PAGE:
I don’t believe everyone should move to Austin. I don’t think it’s right for everyone, but I do think it’s right for us.

TC: Having myself lived in both the Bay Area and Austin, I actually see a number of growing similarities between the two. What do you say to that? Do you also feel like the culture is spilling over here?

Lewis: I have friends who are locals and have been here in some cases for like a generation-plus, and in other cases, have lived here since they were kids. They are really alarmed by how the city is changing, certainly like the real estate crisis, especially if you’re anywhere close to the core, is just absolutely insane. They’re definitely not used to the California and New York transplants. I definitely think it’s a problem that the city somehow does not quite have the infrastructure from a housing standpoint and from a transportation standpoint to support the growth on that; it’s a very big problem. I don’t think it’s a healthy long-term dynamic where you’ve got locals that really don’t like the newcomers coming in. So I think that is a big problem and I don’t quite know what the solution is.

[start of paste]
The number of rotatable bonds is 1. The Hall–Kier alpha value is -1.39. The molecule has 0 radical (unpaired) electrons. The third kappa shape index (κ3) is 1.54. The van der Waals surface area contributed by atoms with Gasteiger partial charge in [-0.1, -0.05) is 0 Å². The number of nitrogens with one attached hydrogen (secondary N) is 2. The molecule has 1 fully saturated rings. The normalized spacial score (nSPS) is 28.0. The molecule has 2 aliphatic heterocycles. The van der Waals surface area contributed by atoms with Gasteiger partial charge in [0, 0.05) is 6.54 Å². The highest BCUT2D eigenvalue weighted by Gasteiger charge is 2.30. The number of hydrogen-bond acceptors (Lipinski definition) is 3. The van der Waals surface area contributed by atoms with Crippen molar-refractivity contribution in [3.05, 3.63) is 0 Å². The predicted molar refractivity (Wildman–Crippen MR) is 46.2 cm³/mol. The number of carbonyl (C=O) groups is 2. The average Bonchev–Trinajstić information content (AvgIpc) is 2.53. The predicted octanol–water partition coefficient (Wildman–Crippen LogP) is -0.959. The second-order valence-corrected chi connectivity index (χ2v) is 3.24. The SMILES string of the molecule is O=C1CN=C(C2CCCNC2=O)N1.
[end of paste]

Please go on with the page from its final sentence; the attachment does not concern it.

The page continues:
But I think the wealth inequality is far less of a problem here than it is in the Bay Area. To me, that’s the number one thing that’s much better about Austin. Yes, there’s a homeless problem and yes there are people struggling here, but we’re not anywhere near the wealth inequality situation that exists in the Bay Area, which is like the most unequal — from a wealth standpoint — place in the country.